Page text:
I learned I really love directing musical films with 'Tick, Tick...Boom!': ‘Hamilton’ fame composer Lin-Manuel Miranda
Can I go and write down the parts... I was just so inspired by the show The stage-to-screen adaptation, with Andrew Garfield playing the young Larson, tells the story of an aspiring composer in New York City, worried he made the wrong career choice and also navigating the pressures of love and friendship.Larson died due to an aortic dissection at the age of 35 in 1996 on the day of Rents first off-Broadway preview performance.Larson has been more than an inspirational figure for Miranda for most of his career and he credits Tick, Tick...
There are films, there are musicals and then there are musical films, the happy bridge between two genres Lin-Manuel Miranda found in his directorial debut “Tick, Tick… Boom!” that tells the story of playwright-composer Jonathan Larson Making the film on his hero from teenage years was beyond his wildest dreams and has also inspired him to work on more musical films, Miranda, the multi-hyphenate talent behind Broadway hit “Hamilton”, told PTI. But the actor-director-composer-lyricist also feels the urge to get back to his piano and write.
''I loved directing this film. I learned I really love directing musical films. So if I can make more musical films, I would be very happy,'' added the 41-year-old who has won a Pulitzer, a Grammy, an Emmy and a Tony in his career.
Directing the film version of Larson's autobiographical play was a lucky coincidence. Miranda said he saw ''Rent'' (a rock musical by Larson) when he was 17 and caught an off-Broadway production of ''Tick, Tick...Boom!'' at 21, both leaving lasting impressions.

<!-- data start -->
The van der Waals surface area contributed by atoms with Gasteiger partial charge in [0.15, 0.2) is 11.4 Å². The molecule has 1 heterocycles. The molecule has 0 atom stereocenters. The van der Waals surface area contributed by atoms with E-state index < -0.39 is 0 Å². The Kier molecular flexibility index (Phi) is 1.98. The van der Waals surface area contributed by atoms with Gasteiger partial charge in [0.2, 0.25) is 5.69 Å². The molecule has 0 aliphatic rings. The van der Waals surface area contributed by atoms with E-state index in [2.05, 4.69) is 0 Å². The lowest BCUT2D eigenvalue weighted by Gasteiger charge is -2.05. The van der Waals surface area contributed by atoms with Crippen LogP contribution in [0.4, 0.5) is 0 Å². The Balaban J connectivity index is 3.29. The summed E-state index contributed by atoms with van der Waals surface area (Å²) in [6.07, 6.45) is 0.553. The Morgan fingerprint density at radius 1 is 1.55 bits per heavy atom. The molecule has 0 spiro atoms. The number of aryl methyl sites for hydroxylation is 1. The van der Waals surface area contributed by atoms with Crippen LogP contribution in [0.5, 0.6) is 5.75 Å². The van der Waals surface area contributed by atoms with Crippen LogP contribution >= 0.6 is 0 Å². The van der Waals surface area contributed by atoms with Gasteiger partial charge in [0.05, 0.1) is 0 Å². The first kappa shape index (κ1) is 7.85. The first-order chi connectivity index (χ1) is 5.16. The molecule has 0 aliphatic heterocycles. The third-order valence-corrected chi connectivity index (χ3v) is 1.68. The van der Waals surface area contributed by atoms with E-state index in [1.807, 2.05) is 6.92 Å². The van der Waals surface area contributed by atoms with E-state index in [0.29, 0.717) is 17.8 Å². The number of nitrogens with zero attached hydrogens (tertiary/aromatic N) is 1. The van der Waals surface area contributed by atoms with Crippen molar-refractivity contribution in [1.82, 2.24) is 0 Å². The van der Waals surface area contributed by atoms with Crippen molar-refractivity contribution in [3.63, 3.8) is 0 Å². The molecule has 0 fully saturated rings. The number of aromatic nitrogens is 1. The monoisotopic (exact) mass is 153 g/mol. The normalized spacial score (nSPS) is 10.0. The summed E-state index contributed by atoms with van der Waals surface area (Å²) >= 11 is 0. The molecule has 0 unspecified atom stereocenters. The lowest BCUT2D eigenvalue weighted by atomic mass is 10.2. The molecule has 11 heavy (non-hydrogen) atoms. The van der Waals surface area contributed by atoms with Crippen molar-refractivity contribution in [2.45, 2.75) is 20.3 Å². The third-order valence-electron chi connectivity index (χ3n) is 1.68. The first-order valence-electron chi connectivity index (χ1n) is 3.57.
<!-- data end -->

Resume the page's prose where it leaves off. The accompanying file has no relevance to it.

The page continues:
“I remember when I first saw 'Rent’, all I wanted to do was to put it on somewhere. I was like, 'Can I do a production in college? Can I go and write down the parts...' I was just so inspired by the show…” The stage-to-screen adaptation, with Andrew Garfield playing the young Larson, tells the story of an aspiring composer in New York City, worried he made the wrong career choice and also navigating the pressures of love and friendship.
Larson died due to an aortic dissection at the age of 35 in 1996 on the day of ''Rent's'' first off-Broadway preview performance.
Larson has been more than an inspirational figure for Miranda for most of his career and he credits ''Tick, Tick... Boom!'' for giving him clarity at the age of 21. ''I'd just decided to be a theatre major and this guy here is trying to do exactly what I want to do with my life and it looks like it's pretty hard. But it was also very clarifying for me. As difficult as the questions he faced were, it was very clear that it was a calling.
“And I felt a similar calling. I just hope this meets people wherever they live and not necessarily just artists, but people who are like 'what am I meant to be doing with my time’?'' It’s like he has been chasing Larson his whole career, Miranda said.
“And so to get to make my film directing debut by telling his version of his story feels really special to me. And feels like a great privilege and honour.'' “Tick…”, which began streaming on Netflix on November 19, also gave Miranda a chance to pay tribute to another icon -- Stephen Sondheim, the great American composer and lyricist whose works include the lyrics for ''West Side Story'', ''Gypsy'', ''Sweeney Todd'' and ''Into the Woods''.